AB - ADP-ribosylation is a covalent posttranslational modification of proteins that is catalyzed by various types of ADP-ribosyltransferase (ART) enzymes, including members of the poly(ADP-ribose) polymerase (PARP) family. ADP-ribose (ADPR) modifications can occur as mono(ADP-ribosyl)ation, oligo(ADP-ribosyl)ation, or poly(ADP-ribosyl)ation, depending on the particular ART enzyme catalyzing the reaction, as well as the specific reaction conditions. Understanding the biology of ADP-ribosylation requires facile and robust means of generating and detecting the modification in all of its forms. Here we describe how to generate protein-linked mono(ADP-ribose), oligo(ADP-ribose), and poly(ADP-ribose) (MAR, OAR, and PAR, respectively) in vitro as an automodification of PARPs 1 or 3. First, epitope-tagged PARP-1 (a PARP polyenzyme) and PARP-3 (a PARP monoenzyme) are expressed individually in insect cells using baculovirus expression vectors, and purified using immunoaffinity chromatography. Second, the purified recombinant PARPs are incubated individually in the presence of different concentrations of NAD+ (as a donor of ADPR groups) and sheared DNA (to activate their catalytic activities) resulting in various forms of auto-ADP-ribosylation. Third, the products are confirmed using ADPR detection reagents that can distinguish among MAR, OAR, and PAR. Finally, if desired, the OAR and PAR can be deproteinized. The protein-linked and free MAR, OAR, and PAR generated in these reactions can be used as standards, substrates, or binding partners in a variety of ADPR-related assays.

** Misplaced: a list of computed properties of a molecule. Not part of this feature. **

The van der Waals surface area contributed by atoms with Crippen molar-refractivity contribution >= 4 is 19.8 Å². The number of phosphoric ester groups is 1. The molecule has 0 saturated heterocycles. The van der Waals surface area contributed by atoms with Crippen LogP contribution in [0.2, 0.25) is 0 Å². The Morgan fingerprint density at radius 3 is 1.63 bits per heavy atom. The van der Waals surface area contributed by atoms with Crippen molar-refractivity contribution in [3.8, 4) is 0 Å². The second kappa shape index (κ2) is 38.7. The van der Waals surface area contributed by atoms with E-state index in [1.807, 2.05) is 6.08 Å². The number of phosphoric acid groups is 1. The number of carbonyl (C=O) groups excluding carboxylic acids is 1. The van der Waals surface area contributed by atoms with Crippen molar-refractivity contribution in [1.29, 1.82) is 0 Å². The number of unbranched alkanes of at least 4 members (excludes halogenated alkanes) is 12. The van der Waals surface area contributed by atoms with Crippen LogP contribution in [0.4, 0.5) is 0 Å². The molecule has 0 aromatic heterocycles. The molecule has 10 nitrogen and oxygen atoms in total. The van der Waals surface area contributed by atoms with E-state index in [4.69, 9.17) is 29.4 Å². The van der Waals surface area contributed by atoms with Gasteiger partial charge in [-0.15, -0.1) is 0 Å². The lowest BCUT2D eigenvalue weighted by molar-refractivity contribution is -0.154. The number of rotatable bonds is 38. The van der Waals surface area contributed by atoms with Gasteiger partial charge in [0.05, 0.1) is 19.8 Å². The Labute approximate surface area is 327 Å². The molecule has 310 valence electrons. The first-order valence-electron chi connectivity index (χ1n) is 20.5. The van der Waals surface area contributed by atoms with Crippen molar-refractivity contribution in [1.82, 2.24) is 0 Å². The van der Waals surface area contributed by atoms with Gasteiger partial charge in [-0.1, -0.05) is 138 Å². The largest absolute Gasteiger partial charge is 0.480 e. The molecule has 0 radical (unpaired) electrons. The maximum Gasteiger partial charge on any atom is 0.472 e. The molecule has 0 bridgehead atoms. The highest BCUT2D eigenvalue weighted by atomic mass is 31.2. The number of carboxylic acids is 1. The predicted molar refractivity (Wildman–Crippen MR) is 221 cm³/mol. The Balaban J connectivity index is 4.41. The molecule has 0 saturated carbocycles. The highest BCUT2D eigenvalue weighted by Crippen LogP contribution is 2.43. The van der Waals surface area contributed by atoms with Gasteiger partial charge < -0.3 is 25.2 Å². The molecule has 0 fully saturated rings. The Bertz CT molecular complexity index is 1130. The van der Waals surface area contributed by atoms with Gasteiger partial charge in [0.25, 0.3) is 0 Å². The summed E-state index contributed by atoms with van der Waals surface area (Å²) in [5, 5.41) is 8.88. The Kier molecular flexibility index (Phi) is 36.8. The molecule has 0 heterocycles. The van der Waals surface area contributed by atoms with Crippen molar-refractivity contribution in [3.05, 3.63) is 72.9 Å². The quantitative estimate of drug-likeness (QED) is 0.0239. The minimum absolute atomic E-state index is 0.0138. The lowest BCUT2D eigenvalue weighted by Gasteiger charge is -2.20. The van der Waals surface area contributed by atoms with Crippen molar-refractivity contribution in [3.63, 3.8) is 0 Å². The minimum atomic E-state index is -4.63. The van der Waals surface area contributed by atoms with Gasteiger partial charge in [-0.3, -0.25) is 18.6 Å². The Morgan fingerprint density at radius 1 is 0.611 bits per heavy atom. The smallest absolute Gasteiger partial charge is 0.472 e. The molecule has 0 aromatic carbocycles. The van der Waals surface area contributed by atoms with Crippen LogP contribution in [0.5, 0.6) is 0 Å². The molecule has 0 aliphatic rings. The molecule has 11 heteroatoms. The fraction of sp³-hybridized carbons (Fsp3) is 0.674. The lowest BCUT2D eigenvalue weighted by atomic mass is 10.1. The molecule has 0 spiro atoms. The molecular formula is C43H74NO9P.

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KW - Poly(ADP-ribosyl)ation (PARylation)

KW - Posttranslational modification (PTM)